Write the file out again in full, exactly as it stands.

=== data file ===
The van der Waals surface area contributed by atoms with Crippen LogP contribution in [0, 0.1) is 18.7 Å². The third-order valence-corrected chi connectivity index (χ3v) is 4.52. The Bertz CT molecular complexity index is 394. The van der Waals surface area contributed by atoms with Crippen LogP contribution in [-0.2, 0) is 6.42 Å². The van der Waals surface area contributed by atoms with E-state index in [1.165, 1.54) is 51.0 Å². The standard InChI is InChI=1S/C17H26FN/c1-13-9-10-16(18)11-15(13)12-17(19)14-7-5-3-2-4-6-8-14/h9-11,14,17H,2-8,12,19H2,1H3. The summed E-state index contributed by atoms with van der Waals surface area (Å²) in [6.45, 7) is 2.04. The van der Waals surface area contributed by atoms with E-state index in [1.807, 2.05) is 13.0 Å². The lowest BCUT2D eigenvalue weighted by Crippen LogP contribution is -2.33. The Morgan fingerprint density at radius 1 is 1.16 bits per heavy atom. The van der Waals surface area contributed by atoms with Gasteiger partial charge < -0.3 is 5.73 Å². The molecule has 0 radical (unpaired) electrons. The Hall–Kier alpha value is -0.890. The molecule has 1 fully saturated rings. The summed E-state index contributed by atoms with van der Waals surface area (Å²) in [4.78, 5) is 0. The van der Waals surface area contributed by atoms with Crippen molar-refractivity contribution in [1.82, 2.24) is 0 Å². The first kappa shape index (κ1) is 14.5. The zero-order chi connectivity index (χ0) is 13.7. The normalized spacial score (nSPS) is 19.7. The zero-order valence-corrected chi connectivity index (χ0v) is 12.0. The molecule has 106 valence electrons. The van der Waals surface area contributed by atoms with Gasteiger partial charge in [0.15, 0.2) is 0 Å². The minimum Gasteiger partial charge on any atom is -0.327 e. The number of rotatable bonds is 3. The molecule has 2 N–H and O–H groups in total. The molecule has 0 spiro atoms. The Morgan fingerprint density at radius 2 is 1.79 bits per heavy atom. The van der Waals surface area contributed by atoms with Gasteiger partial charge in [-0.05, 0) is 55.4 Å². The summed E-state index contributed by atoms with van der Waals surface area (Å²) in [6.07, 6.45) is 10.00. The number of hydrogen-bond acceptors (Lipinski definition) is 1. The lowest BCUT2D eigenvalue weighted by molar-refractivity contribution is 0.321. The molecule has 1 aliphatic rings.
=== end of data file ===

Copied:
The van der Waals surface area contributed by atoms with Crippen LogP contribution in [0, 0.1) is 18.7 Å². The third-order valence-corrected chi connectivity index (χ3v) is 4.52. The Bertz CT molecular complexity index is 394. The van der Waals surface area contributed by atoms with Crippen LogP contribution in [-0.2, 0) is 6.42 Å². The van der Waals surface area contributed by atoms with E-state index in [1.165, 1.54) is 51.0 Å². The standard InChI is InChI=1S/C17H26FN/c1-13-9-10-16(18)11-15(13)12-17(19)14-7-5-3-2-4-6-8-14/h9-11,14,17H,2-8,12,19H2,1H3. The summed E-state index contributed by atoms with van der Waals surface area (Å²) in [6.45, 7) is 2.04. The van der Waals surface area contributed by atoms with E-state index in [1.807, 2.05) is 13.0 Å². The lowest BCUT2D eigenvalue weighted by Crippen LogP contribution is -2.33. The Morgan fingerprint density at radius 1 is 1.16 bits per heavy atom. The van der Waals surface area contributed by atoms with Gasteiger partial charge < -0.3 is 5.73 Å². The molecule has 0 radical (unpaired) electrons. The Hall–Kier alpha value is -0.890. The molecule has 1 fully saturated rings. The summed E-state index contributed by atoms with van der Waals surface area (Å²) in [4.78, 5) is 0. The van der Waals surface area contributed by atoms with Crippen molar-refractivity contribution in [1.82, 2.24) is 0 Å². The first kappa shape index (κ1) is 14.5. The zero-order chi connectivity index (χ0) is 13.7. The normalized spacial score (nSPS) is 19.7. The zero-order valence-corrected chi connectivity index (χ0v) is 12.0. The molecule has 106 valence electrons. The van der Waals surface area contributed by atoms with Gasteiger partial charge in [0.15, 0.2) is 0 Å². The minimum Gasteiger partial charge on any atom is -0.327 e. The number of rotatable bonds is 3. The molecule has 2 N–H and O–H groups in total. The molecule has 0 spiro atoms. The Morgan fingerprint density at radius 2 is 1.79 bits per heavy atom. The van der Waals surface area contributed by atoms with Gasteiger partial charge in [-0.05, 0) is 55.4 Å². The summed E-state index contributed by atoms with van der Waals surface area (Å²) in [6.07, 6.45) is 10.00. The number of hydrogen-bond acceptors (Lipinski definition) is 1. The lowest BCUT2D eigenvalue weighted by molar-refractivity contribution is 0.321. The molecule has 1 aliphatic rings.